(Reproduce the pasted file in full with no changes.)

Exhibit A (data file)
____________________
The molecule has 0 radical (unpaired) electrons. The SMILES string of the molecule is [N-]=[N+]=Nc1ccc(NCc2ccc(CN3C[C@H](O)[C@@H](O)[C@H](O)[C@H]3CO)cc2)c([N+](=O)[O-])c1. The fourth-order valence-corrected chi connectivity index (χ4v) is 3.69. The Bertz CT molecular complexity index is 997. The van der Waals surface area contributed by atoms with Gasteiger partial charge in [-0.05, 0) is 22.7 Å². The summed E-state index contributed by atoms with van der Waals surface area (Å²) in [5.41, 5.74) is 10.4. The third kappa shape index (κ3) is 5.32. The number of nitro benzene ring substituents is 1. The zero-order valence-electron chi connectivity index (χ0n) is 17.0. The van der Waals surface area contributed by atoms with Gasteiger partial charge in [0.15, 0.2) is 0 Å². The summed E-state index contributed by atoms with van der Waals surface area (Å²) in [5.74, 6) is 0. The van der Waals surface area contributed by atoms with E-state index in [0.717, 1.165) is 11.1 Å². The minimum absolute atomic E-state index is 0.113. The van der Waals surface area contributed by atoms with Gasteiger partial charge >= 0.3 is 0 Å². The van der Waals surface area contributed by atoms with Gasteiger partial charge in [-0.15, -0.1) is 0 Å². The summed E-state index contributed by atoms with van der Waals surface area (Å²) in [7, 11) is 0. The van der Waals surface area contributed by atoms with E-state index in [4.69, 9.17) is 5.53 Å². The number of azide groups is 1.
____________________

The molecule has 0 radical (unpaired) electrons. The SMILES string of the molecule is [N-]=[N+]=Nc1ccc(NCc2ccc(CN3C[C@H](O)[C@@H](O)[C@H](O)[C@H]3CO)cc2)c([N+](=O)[O-])c1. The fourth-order valence-corrected chi connectivity index (χ4v) is 3.69. The Bertz CT molecular complexity index is 997. The van der Waals surface area contributed by atoms with Gasteiger partial charge in [-0.05, 0) is 22.7 Å². The summed E-state index contributed by atoms with van der Waals surface area (Å²) in [5.41, 5.74) is 10.4. The third kappa shape index (κ3) is 5.32. The number of nitro benzene ring substituents is 1. The zero-order valence-electron chi connectivity index (χ0n) is 17.0. The van der Waals surface area contributed by atoms with Gasteiger partial charge in [0.15, 0.2) is 0 Å². The summed E-state index contributed by atoms with van der Waals surface area (Å²) in [5.74, 6) is 0. The van der Waals surface area contributed by atoms with E-state index in [0.717, 1.165) is 11.1 Å². The minimum absolute atomic E-state index is 0.113. The van der Waals surface area contributed by atoms with Gasteiger partial charge >= 0.3 is 0 Å². The van der Waals surface area contributed by atoms with Gasteiger partial charge in [-0.15, -0.1) is 0 Å². The summed E-state index contributed by atoms with van der Waals surface area (Å²) in [7, 11) is 0. The van der Waals surface area contributed by atoms with E-state index in [4.69, 9.17) is 5.53 Å². The number of azide groups is 1.